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Lucretia

Grazia Leonardo called Leonardo da Pistoia

(Pistoia 1503 - Naples post 1548)

Critics variously ascribed this work to Perugino, Bronzino and Jacopino del Conte before it was finally rightly attributed to Leonardo Grazia of Pistoia, a name which first appears in the Borghese Collection in 1650. This oil on slate depicts Lucretia, the wife of Collatinus, whom ancient Romans celebrated as a model of virtue and marital fidelity: according to legend, Lucretia stabbed herself to death in front of her husband after she was raped by Sextus Tarquinius, son of Lucius Tarquinius Superbus. The episode led to the fall of the monarchy.

 


Object details

Inventory
075
Location
Date
Quarto decennio del XVI secolo
Classification
Period
Medium
oil on slate
Dimensions
cm 55 x 43
Frame

Salvator Rosa( 68 x 56 x 6.5 cm)

Provenance

Rome, Borghese Collection 1650 (Manilli 1650); Inv. 1693, room I, no. 44; Inv. 1790, room III, no. 20; Inventario Fidecommissario 1833, p. 19; purchased by Italian state, 1902.

Exhibitions
  • 2013 Bonn, Kunst-und Ausstellungshalle der Bundesrepublik Deutschland;
  • 2014-2015 Roma, Galleria Nazionale d'Arte Antica in Palazzo Barberini;
  • 2016 Parma, Galleria Nazionale;
  • 2022 Saint Louis, Missouri, Saint Louis Art Museum
Conservation and Diagnostic
  • 1957 - Alvaro Esposti, Gilda Diotallevi , pulitura, stuccatura delle lacune interessanti, riprese pittoriche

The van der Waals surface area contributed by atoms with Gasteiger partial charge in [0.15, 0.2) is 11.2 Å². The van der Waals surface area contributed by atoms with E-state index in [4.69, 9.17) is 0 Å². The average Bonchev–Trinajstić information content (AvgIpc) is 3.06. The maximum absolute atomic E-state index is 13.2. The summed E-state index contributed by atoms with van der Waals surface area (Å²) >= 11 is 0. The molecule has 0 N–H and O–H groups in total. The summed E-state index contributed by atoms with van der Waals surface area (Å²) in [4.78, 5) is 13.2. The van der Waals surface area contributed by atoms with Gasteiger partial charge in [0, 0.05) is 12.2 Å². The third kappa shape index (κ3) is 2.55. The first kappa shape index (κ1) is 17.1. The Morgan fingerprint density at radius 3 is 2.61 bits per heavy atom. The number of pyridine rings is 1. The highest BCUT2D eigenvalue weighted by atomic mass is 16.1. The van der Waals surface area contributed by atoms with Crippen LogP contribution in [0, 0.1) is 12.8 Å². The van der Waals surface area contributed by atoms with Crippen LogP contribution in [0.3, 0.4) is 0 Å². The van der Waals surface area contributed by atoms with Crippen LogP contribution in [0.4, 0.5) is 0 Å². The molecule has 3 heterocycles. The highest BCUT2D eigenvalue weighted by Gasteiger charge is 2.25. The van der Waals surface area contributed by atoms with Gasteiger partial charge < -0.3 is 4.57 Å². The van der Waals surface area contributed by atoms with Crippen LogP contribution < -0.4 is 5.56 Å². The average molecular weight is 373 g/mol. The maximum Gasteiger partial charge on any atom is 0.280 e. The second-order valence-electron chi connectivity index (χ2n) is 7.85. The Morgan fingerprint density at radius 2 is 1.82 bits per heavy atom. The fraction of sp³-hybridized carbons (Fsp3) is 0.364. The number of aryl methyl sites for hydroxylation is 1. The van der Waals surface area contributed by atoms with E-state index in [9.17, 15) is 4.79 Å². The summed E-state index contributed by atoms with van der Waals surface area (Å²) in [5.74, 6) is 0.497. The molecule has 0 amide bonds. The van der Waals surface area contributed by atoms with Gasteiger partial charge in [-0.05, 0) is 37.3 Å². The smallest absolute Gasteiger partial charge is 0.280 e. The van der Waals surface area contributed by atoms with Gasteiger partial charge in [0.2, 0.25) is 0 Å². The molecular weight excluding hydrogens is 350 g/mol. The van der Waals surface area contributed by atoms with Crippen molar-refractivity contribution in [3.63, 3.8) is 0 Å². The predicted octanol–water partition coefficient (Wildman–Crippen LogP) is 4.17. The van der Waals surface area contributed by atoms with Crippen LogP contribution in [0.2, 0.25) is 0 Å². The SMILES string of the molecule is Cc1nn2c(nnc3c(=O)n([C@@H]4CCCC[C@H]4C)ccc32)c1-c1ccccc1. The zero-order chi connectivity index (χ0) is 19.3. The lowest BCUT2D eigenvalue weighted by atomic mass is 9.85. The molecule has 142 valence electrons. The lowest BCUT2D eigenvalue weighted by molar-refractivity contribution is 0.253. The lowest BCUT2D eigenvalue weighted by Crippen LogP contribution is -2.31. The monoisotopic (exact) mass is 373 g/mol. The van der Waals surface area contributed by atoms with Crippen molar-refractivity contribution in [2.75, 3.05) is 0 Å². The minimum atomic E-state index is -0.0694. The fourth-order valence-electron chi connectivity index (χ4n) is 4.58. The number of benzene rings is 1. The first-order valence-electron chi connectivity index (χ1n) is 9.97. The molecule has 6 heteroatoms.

Commentary

This painting was first documented as forming part of the Borghese Collection in 1650, when Iacomo Manilli listed it in his guide as a work by ‘Pistoia’, alias Leonardo Grazia, a painter from the Tuscan city who was active in Rome, Naples and Tuscany during the first half of the 16th century. Later inventories, however, did not accept this attribution: while the compiler of the 1693 document labelled the painter as ‘uncertain’, that of 1790 ascribed it to Perugino. Nineteenth-century sources, meanwhile – the Inventario Fidecommissario (1833), the profiles by Giovanni Piancastelli (1891) and the catalogue of Adolfo Venturi (1893) – identified it as a ‘work by Bronzino’.

The debate over the artist’s identity continued into the first half of the 20th century, with various names proposed: from Bronzino (Morelli 1874) to Pontormo (Berenson 1909), and from Baldassare Peruzzi (Longhi 1928) to Jacopino del Conte. The last-mentioned painter was suggested by Paola della Pergola (1959), who noted that the sharpness of the contours and the long fingers of the woman’s hand might indicate an artist from the circle of the Florentine painter. Her view was accepted by several critics, including Kristina Herrmann Fiore (2006), but rightly contested by Pierluigi Leone de Castris (1988), who again proposed the name of Pistoia. De Castris argued that the work was a product of the artist’s Roman period, together with two other paintings by him in the Borghese Collection, Venus (inv. no. 92) and Cleopatra (inv. no. 337). In spite of the authority of Manilli (1650), scholars before De Castris underestimated this possibility; only in the last three decades have critics accepted it (De Marchi 1994; in Pietra dipinta 2000; 2014; Bisceglia 1996; Donati 2010). More recently, Michela Corso (2018a; 2018b) researched the friendship between Jacopino and Leonardo – mentioned by Giovanni Baglione – and noted the typical elements of Pistoia’s figurative idiom in the work in question. In Corso’s view, these traits confirm his adherence to the style of Giulio Romano, Perin del Vaga and Parmigianino, which he absorbed in response to the production of Jacopino and Bronzino.